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Student essay on free speech wins judicial contest hosted by Judge Robert Miller

May 24, 2019 By Paul Frangipane
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A Brooklyn high school student won the annual Independence of the Judiciary High School Essay Contest held by Appellate Division Justice Robert J. Miller on Monday.

William Lohier won the contest, co-sponsored by the New York City Bar, the Association of Justices of the Supreme Court of the State of New York and the New York Law Journal.

Given the prompt of “Free Speech, Free Press, Free Society,” Lohier wrote on the subject of freedom of speech in private online forums.

The 10 finalists displayed their awards.

“It’s important work and it’s important because I think it helps bring in a new generation of young people to understand the importance of the rule of law,” said Judge Paul Feinman. “We are seeing sometimes that the civil discourse in today’s society is corroding people’s faith in the institutions of government and the judiciary in particular and it’s extremely disturbing to me to see that.”

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Feinman said he’s seen young people really understand the way government should work and the importance of protecting the Constitution.

Lohier wrote his essay after one of his Instagram posts highlighting a racist incident at his school was flagged and taken down. He then explored the possibility of regulating the power private companies have on speech, specifically on social media.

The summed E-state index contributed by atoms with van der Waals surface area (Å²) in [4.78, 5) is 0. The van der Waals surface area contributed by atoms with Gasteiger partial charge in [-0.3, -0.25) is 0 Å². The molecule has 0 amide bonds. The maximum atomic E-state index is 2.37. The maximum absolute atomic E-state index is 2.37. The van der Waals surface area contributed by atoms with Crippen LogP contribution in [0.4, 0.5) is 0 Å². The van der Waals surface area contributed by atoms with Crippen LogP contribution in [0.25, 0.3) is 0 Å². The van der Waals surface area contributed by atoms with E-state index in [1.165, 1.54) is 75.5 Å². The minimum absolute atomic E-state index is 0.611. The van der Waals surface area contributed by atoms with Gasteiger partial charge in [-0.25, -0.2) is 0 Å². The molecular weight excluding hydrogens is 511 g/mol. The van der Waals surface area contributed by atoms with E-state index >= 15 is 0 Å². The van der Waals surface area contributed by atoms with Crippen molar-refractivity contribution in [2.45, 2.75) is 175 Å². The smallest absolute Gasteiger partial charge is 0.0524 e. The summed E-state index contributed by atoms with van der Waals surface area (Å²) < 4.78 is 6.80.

Justice Robert Miller opened the event.

“I also think it’s really important that as public discourse moves to private online forums like Facebook, like Instagram, that those are the places where our speech is protected and the really big nebulous companies like Facebook aren’t completely able to control the conversation,” the Stuyvesant High School student said.

All 10 contest finalists were awarded a $100 gift card and an opportunity to intern with a Supreme Court judge in New York this summer.

Miller has been holding the contest for 10 years and he stressed the difficulty of becoming a finalist.

Judge Paul Feinman addressed the students on the essay prompt subject.

“It’s a rigorous process so if you’re here, congratulations,” Miller told the students.

Other finalists included Ting Ting Chen, Dipita Das, Haley Resnick, Karen Kellieh, Emmanuella Borukh, Rodba Khondoker, Sristhi Bhatie, Katelyn He and Emily Goldberg.

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